Surgical option to treat severe tremor is life-changing, says patient
4 per cent of adults over 40 are diagnosed with essential tremor
A New Brunswick man is trying to raise awareness after discovering he could be treated for his debilitating condition just one province away.
René Girouard of Sainte-Marie-de-Kent has coped with essential tremor for 16 years. It's a neurological condition that is often confused with Parkinsons Disease.
Essential tremor causes shakes in the body, most often in the hands, that are so severe patients can't feed themselves.
Girouard, a retired teacher, was unable to do basic tasks. He once painted in his free time, but last year he couldn't even write his name.
"More and more, I had problems with my balance," he said. "Years ago I used to cook quite a bit, but I couldn't measure anything."
Girouard visited several specialists in New Brunswick and joined a support group. He had given up hope that his condition would change, when a family member saw a story on the news about a surgery offered in Halifax.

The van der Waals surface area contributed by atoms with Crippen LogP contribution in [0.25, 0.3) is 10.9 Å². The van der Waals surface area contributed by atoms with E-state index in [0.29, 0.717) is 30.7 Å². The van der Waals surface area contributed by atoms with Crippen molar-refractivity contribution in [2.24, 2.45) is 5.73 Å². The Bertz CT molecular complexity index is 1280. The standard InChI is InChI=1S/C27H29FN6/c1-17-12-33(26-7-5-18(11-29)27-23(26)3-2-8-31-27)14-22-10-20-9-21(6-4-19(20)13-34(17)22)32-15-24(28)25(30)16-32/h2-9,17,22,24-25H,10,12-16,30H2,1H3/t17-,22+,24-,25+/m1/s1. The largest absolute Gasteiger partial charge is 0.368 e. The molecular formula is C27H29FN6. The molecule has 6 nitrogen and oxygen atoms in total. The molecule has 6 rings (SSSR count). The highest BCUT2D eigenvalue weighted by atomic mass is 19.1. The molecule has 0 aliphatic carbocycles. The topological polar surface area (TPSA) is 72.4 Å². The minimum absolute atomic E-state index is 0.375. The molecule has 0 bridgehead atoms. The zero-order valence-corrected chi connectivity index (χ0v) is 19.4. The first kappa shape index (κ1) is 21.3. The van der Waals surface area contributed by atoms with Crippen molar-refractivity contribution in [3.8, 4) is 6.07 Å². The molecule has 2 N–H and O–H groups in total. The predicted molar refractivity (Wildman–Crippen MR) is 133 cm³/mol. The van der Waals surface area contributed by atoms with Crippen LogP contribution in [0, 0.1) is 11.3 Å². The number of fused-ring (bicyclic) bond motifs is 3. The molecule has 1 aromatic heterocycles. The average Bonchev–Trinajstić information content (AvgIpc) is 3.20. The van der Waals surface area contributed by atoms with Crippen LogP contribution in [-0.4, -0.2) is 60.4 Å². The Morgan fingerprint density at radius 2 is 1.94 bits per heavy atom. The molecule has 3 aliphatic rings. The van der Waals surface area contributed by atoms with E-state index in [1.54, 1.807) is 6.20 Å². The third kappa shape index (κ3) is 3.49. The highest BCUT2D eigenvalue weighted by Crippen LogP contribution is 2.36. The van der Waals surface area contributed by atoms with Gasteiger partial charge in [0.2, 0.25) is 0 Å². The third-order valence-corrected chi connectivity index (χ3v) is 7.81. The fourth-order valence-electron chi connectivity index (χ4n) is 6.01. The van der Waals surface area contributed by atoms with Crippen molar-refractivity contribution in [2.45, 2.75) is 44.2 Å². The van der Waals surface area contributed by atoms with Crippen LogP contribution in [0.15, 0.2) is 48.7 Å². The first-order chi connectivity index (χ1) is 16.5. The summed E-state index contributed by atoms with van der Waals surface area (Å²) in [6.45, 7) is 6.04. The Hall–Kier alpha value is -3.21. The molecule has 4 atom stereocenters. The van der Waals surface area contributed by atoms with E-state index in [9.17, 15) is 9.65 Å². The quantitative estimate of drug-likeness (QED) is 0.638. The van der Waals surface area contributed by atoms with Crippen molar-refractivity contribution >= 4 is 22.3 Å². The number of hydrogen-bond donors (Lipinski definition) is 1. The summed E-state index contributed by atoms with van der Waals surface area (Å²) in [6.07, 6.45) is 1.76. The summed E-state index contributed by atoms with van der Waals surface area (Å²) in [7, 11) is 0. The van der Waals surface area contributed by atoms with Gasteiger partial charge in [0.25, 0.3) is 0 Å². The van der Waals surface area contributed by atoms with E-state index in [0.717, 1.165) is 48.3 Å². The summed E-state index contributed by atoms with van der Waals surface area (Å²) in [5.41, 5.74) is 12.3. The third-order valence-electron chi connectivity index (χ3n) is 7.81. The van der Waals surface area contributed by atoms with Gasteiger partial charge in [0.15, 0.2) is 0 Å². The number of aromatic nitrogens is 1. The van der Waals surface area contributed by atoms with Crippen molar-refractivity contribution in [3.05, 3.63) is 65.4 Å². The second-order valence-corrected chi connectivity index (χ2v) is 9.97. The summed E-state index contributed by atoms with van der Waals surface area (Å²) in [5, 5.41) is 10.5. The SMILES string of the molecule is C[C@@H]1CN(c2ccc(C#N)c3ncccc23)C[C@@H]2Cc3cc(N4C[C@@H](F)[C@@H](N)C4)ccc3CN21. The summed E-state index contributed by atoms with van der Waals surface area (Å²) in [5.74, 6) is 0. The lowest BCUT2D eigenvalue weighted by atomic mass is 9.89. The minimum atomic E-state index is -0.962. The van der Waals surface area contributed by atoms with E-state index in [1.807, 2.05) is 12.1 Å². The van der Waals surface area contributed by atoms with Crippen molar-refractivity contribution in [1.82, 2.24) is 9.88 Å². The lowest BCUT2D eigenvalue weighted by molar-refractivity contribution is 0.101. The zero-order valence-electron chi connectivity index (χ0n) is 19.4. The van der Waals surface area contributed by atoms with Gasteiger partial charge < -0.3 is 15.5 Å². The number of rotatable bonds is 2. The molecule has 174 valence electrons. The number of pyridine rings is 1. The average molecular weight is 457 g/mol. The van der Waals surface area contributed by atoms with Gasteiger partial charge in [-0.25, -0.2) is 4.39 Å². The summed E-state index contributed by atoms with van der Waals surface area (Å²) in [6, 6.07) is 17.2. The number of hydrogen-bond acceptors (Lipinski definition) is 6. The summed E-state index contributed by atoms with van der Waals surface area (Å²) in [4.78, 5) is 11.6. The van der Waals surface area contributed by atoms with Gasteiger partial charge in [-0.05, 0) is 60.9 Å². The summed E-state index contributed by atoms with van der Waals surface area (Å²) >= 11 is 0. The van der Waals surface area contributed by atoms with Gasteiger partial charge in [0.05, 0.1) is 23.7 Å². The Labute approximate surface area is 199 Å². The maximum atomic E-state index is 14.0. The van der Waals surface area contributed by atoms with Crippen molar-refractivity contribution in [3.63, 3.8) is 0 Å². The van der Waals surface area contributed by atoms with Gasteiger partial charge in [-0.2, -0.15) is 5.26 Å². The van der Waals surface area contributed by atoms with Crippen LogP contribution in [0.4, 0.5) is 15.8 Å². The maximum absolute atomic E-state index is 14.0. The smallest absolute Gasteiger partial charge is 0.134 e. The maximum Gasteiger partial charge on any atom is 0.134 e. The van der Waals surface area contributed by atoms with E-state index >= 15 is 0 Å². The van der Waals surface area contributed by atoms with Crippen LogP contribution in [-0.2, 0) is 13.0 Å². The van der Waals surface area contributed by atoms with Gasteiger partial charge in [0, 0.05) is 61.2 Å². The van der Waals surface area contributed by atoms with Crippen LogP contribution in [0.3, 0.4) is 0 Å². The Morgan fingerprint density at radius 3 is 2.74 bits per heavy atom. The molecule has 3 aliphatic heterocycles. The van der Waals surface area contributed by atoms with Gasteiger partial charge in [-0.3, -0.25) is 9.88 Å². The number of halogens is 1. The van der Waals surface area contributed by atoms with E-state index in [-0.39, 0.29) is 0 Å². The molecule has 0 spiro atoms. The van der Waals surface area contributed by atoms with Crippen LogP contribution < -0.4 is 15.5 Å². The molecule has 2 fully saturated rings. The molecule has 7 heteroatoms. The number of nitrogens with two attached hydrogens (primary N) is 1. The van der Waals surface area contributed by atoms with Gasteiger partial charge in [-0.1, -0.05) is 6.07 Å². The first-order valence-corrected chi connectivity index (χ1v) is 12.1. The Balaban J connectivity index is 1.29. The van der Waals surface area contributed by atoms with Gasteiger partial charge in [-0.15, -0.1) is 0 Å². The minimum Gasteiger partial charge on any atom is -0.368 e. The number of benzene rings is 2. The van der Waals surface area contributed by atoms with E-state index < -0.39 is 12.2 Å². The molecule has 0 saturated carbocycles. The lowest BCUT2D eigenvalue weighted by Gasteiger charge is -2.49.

Last year, he investigated and found out he was a candidate for deep brain stimulation.
The full-day surgery implants a device similar to a pacemaker that sends electrical pulses to the brain to block the tremors.
"What we usually tell our patients is that they have an 80 per cent chance of having at least a 50 per cent reduction of their tremor," said Dr. Lutz Weise, the neurosurgeon who performs the procedure.
Weise said about four per cent of adults over 40 are diagnosed with the condition. Often, they start isolating themselves from society because they don't want to be watched as they struggle to do things like drink from a glass.
Weise agrees with his patient that not enough people with essential tremor know about the surgical option.
"What is quite impressive in essential tremor especially, as compared to other diseases where we perform deep brain stimulation, is the instant effect," said Weise.
"When you turn on the stimulator, the tremor ceases almost within seconds."
That was the case for Girouard, who said he instantly felt like a new man. His wife, Yvette, said the change was shocking.
"He was feeding the birds and I was like, 'Oh my gosh, he's straight!' Because he was walking like an old man," she said.
Girouard said he once thought his condition would only get worse, but for the first time, he has hope. And he's thinking of picking up his paint brush once again.
With files from Radio-Canada